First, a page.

On Tuesday evening in the State of the Union address, the president pledged to sign legislation to protect children from infanticide as well as a bill to prohibit late-term abortions of pain-capable children. Sen. Joe Manchin (D–W.V.) explained after the speech why he was one of the few on the left side of the aisle open to support such a prohibition, “Late term abortions are just horrific, totally just wrong.”

The House joined the debate on Wednesday as Rep. Ann Wagner (R–Mo.) reintroduced the Born-Alive Abortion Survivors Protection Act in her chamber of Congress as well. Rep. Wagner was joined on the House floor by Minority Whip Steve Scalise (R–La.) and many other members where they called for floor consideration of the legislation.

As this debate on late-term abortion unfolds, taking a stand against infanticide is a good place for our policymakers to start. Infanticide is a grotesque injustice, and the failure to say so is as inexcusable as it is morally reprehensible. Protecting the lives of living babies should not be a partisan issue.

Americans deserve to know where their elected officials stand on infanticide. The ERLC joins with the pro-life advocacy community in urging the U.S. Senate to take a roll call vote soon on the Born-Alive Abortion Survivors Protection Act.

This moment in American life may well cause some in the pro-life community to despair, but there are reasons for hope all around us if we look for them. In the very state that sparked this current debate, and whose governor confuses legal protection for innocent life as a personal religious matter rather than a matter of law and justice, is a reminder of the human dignity of the unborn. At the base of the One World Trade Center, recently lit pink to celebrate late-term abortion, New York memorialized the thousands of lives our country lost on Sep. 11, 2001. Among those souls lost to eternity that tragic day were 11 women expecting children. Forever etched in stone at the memorial reads the name of the expectant mother “and her unborn child.” Here, New York is right, and we join them in grieving the loss of both precious lives because both were made in the image of God.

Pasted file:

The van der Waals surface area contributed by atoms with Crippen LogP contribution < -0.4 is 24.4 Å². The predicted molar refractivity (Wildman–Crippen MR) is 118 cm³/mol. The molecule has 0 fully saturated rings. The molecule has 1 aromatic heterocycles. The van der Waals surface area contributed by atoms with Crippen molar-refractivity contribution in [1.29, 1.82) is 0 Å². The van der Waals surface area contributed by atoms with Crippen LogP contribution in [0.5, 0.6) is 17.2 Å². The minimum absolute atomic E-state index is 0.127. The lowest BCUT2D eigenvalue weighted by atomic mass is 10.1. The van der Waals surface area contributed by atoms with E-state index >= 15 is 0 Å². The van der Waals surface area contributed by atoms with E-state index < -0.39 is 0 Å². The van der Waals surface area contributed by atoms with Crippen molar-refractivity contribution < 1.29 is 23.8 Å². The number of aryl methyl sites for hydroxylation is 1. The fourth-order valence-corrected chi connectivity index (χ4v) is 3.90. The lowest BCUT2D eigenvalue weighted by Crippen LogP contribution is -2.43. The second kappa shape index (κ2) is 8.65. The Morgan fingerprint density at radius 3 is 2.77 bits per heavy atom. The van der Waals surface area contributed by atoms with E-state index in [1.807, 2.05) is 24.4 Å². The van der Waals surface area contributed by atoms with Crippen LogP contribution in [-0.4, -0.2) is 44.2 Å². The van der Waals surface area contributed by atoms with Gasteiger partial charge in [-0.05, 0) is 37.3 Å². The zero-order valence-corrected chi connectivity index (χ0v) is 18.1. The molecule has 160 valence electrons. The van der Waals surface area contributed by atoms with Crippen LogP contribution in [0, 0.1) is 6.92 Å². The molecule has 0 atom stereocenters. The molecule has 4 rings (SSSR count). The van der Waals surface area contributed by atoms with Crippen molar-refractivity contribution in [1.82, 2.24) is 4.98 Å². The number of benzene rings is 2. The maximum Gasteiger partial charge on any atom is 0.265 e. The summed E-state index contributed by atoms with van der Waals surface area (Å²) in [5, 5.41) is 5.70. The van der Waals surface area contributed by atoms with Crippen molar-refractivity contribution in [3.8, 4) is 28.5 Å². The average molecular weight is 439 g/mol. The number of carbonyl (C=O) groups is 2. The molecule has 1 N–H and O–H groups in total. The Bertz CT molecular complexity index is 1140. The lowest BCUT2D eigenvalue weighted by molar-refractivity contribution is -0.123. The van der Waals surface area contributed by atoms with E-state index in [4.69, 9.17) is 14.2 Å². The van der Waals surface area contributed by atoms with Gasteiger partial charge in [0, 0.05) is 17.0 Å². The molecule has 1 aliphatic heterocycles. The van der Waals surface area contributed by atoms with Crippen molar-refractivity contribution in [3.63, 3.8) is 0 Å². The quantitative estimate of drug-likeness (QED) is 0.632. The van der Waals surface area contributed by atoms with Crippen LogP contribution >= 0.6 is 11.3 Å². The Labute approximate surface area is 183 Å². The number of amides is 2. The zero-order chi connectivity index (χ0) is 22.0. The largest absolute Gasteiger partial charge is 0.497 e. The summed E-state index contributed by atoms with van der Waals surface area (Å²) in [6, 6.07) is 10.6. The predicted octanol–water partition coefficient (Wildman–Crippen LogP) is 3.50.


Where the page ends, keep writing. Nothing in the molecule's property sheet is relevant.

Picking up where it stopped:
The pro-life work for human dignity is a long arc, but the work is worth it. We move the debate forward because we ourselves have been moved by the good news of the kingdom of Christ. “Some of the consciences cheering on abortion, or slavery, or racism, or a multitude of other ghastly injustices may well be turned around, and may in good time lead in the cause of life and dignity and justice.” Moore reminds us in his piece titled, “When People Cheer Abortion,” written at the beginning of all of this last month, “We speak still, and, ultimately, we win. I suppose what I mean to write here is a Sunday school answer, one that is both true and beautiful. I know the answer is ‘Jesus.’ We’re just watching to see how to get there.”

Chelsea Patterson Sobolik and Jeff Pickering contributed to this article.